Why The 2020 Census Citizenship Question Hasn't Gone Away

Jul 29, 2019
Originally published on July 29, 2019 8:14 am
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The courts have recently blocked the Trump administration from adding a citizenship question to the 2020 census, but a citizenship question still exists on other Census Bureau surveys. NPR's Hansi Lo Wang explains why.

HANSI LO WANG, BYLINE: Since June, the Census Bureau has been testing public reaction to a citizenship question through an experiment that has caused lots of confusion...

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JAMIE RASKIN: Good afternoon.

WANG: ...Including among members of Congress like Representative Jamie Raskin.

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RASKIN: So there are hundreds of thousands of people who in essence are being told they're legally obligated to answer the citizenship question right now.

WANG: During a recent hearing, the Democrat from Maryland pressed Census Bureau director Steven Dillingham for answers about what the Bureau is calling the 2019 Census Test.

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RASKIN: The Bureau pushed a last-minute field test to 480,000 households, half of which got the citizenship question, half of which did not.

WANG: This kind of testing usually takes place years before a national head count starts. Dillingham explained why the Bureau squeezed in this experiment after the Trump administration made a late request for the question.

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STEVEN DILLINGHAM: The career staff at the Census Bureau thought it was very important that we would know the operational impact for purposes of resources.

RASKIN: So you never made that judgment.

DILLINGHAM: No, I did not make that decision.

RASKIN: All right.

WANG: The Trump administration has stopped pushing to get the question on the 2020 census. Instead, it's using another way to get a detailed count of U.S. citizens and non-citizens by using the records of federal agencies. Still, the Census Bureau had decided to continue testing the question so it could have research ready on how the question could lower response rates and drive up costs for future head counts.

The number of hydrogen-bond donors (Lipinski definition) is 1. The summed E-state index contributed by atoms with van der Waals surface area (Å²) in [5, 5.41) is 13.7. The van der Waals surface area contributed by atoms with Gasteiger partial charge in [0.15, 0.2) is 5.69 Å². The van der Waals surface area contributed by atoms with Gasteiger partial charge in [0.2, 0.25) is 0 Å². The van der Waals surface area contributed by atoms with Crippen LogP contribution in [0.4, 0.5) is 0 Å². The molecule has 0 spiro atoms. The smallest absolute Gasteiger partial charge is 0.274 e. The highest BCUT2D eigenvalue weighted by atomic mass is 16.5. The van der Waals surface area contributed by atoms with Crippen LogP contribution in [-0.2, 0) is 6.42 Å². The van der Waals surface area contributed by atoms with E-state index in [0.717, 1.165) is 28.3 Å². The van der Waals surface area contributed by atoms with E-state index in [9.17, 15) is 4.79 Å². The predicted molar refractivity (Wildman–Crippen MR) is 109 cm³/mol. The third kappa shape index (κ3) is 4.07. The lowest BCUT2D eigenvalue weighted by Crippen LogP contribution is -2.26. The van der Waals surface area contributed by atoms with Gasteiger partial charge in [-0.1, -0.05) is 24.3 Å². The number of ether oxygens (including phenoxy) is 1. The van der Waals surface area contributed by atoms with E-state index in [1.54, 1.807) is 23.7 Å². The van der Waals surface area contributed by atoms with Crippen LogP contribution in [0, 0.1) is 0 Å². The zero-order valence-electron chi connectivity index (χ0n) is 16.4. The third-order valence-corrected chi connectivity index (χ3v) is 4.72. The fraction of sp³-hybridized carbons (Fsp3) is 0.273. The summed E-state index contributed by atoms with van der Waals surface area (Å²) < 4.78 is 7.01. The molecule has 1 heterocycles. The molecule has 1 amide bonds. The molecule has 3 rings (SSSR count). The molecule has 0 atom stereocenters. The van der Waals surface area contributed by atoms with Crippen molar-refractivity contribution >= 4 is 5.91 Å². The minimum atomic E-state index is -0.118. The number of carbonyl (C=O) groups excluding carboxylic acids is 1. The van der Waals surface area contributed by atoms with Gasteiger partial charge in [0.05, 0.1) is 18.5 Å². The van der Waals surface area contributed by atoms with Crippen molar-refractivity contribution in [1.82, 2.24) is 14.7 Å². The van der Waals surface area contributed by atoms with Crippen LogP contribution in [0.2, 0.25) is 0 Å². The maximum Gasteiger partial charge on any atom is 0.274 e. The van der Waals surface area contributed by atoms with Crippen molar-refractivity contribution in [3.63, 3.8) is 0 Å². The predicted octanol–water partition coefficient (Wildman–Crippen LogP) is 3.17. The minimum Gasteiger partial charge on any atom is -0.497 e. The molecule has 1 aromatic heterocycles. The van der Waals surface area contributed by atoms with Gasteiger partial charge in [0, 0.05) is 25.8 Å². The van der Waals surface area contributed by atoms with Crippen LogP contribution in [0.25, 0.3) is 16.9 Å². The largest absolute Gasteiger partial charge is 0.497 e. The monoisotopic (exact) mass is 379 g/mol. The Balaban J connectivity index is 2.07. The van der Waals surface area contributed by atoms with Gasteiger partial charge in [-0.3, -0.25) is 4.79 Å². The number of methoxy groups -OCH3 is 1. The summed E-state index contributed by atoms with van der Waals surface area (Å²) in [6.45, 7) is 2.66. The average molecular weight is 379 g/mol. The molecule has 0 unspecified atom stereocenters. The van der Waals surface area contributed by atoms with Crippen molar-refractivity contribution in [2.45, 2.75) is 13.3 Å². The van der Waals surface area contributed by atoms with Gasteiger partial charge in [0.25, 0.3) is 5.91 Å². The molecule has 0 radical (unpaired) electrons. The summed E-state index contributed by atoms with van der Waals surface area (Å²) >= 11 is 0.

JOSH CLARK: So I went to the site, which is respond.census.gov...

WANG: Josh Clark's home in Sacramento, Calif., was among the half-million households randomly selected for the test. And he says seeing the question on the form now was a bit of a surprise.

CLARK: OK. Is - and it has my full name - a citizen of the United States?

WANG: Clark is working with an immigrant rights group in Nevada to figure out how to do outreach for the 2020 census. And he says he's worried the test forms could send mixed messages.

CLARK: The waters have been muddied so much already. The trust has been broken potentially whether the citizenship question is on there or not.

ESPERANZA GUEVARA: It takes a conversation for sure, and not only a conversation, but with someone that is trusted.

WANG: Esperanza Guevara of the Coalition for Humane Immigrant Rights in Los Angeles says her organization has been trying to clear up confusion from the test.

GUEVARA: A lot of our community members quite honestly have never seen the census form or have never filled it out.

WANG: All the attention of the Trump administration's failed attempt to add a citizenship question to the 2020 census is also complicating other Census Bureau surveys that collect citizenship information the government has relied on for years - include the current population survey and censuses for the U.S. Virgin Islands and other island territories. Those surveys, unlike the census for the States, are not required by the Constitution to include responses about every person living in the U.S., and their results do not determine how congressional seats and Electoral College votes are divided up.

But Bridget O'Callahan, who lives in Chicagoland, says she was concerned after she helped her mother-in-law recently answer a citizenship question on the American Community Survey.

BRIDGET O'CALLAHAN: I got nervous, yeah, wondering if it was maybe fraud or if it was fake.

WANG: It was, in fact, from the Census Bureau, which has used the American Community Survey since 2005 to collect citizenship information that helps enforce the Voting Rights Act. Federal law prohibits responses to Census Bureau surveys from being used against individuals. Still, O'Callahan says the question made her feel suspicious.

O'CALLAHAN: There's been all this drama about not having that question on. It just felt like they, like, snuck it in.

WANG: The Bureau has not announced any plans to remove the question from the American Community Survey, and it's expected to continue asking about citizenship on test census forms through August 15.

Hansi Lo Wang, NPR News.

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